In the two years that Adam Klein worked for the Durham Chamber of Commerce, he rewrote the book on how the public sector should support the entrepreneurial ecosystem. In that time, he came up with big ideas like Startup Stampede and The Smoffice.
I’m biased, because his philosophy is the same as ExitEvent’s:
“Listen to the entrepreneurs, give them the support, resources, and tools they need, then get out of the way.”
So it makes perfect sense that Capitol Broadcasting, the company behind the American Underground entrepreneurial hub, snatched Adam from the public sector to what has become the model for how the private sector should support the entrepreneurial ecosystem.
Again, just like ExitEvent, but with millions of more dollars.
Michael Goodmon brought up the notion of Adam coming over to American Underground late last winter, when the two of them were meeting to talk about the success and future strategies for the region. The position is new, created specifically for Adam, and his duties will involve marketing, promotion, programming, strategy and leasing.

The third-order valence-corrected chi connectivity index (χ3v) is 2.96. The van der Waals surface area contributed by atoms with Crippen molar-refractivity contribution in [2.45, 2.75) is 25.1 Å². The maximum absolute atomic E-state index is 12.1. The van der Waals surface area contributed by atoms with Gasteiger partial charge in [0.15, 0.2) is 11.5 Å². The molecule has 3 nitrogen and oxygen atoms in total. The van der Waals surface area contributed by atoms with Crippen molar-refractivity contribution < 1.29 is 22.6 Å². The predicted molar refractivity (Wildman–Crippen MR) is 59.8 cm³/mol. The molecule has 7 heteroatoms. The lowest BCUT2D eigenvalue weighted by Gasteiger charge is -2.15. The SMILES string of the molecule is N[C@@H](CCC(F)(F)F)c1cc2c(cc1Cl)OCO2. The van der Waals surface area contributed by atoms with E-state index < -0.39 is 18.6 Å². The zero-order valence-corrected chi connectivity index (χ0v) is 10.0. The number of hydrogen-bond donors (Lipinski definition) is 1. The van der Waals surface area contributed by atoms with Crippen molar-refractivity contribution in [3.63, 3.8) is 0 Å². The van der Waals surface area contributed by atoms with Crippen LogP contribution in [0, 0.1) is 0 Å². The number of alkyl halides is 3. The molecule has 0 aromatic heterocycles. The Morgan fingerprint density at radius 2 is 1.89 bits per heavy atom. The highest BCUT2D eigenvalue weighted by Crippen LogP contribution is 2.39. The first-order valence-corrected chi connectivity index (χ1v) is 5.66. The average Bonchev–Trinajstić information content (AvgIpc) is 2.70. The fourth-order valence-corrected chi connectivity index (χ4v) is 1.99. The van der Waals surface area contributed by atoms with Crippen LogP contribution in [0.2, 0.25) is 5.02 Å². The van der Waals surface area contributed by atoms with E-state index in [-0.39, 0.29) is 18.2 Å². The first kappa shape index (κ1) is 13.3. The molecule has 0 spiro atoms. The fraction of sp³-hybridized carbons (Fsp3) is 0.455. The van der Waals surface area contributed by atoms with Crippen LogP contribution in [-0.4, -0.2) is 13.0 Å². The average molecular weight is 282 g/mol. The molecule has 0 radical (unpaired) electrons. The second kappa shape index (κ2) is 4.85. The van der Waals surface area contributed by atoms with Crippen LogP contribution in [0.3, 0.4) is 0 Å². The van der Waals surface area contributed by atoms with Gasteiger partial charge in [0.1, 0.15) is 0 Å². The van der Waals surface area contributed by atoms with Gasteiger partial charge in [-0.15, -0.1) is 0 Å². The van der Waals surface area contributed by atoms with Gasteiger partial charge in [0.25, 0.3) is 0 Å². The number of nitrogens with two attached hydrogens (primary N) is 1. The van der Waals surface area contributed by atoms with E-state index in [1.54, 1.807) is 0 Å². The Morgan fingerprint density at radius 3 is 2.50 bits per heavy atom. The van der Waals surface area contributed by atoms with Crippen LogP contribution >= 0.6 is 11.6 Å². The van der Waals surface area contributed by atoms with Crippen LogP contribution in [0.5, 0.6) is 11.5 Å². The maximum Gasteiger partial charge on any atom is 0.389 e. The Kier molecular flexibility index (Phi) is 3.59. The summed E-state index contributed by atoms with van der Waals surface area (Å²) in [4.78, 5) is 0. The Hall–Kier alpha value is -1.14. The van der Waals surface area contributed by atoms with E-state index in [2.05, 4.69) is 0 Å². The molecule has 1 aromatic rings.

Adam sees it as an evolution. Just as the entrepreneurial community here has risen from one level to another and is poised to go to the next, this new position gives him the opportunity to support that move. He loved his time at the Chamber, and who wouldn’t, with the freedom that they gave him to do what he did being a rare phenomenon.
“A lot of private sector entities are coming in to support the ecosystem,’ he says. “You’ve got Triangle Startup Factory, ExitEvent, and so on. I see that as a sign of sustainability for long term growth.”
On day one, it’s not going to be much different than what he’s doing now. He’s going to meet with and continue to listen to a lot of entrepreneurs, figure out what is working and what is not, but he still needs to map out the next six-months. One thing he knows he wants to do, however, is bring more programming and events to the Underground.
And this is a sign, I think anyway, of where Adam brings added value to American Underground in this role. AU has done a great job in support the existing early-stage entrepreneurs here. As Adam noted (from something he’s heard before), the best resource you can provide entrepreneurs is other entrepreneurs, and if you puts lots of them in one place, it makes a big difference.
Again, a lot like ExitEvent, except we also get them drunk.
But with Adam aboard, AU has the opportunity to go one step further and provide the structure to help create new entrepreneurs. Whether that’s reaching out and establishing partnerships with the Universities, or by giving them a chance to test the waters, so to speak, reducing the enormous risk, perceived or otherwise, that comes along with starting a company.
I believe he’ll do this, and I’m kind of excited to see it happen.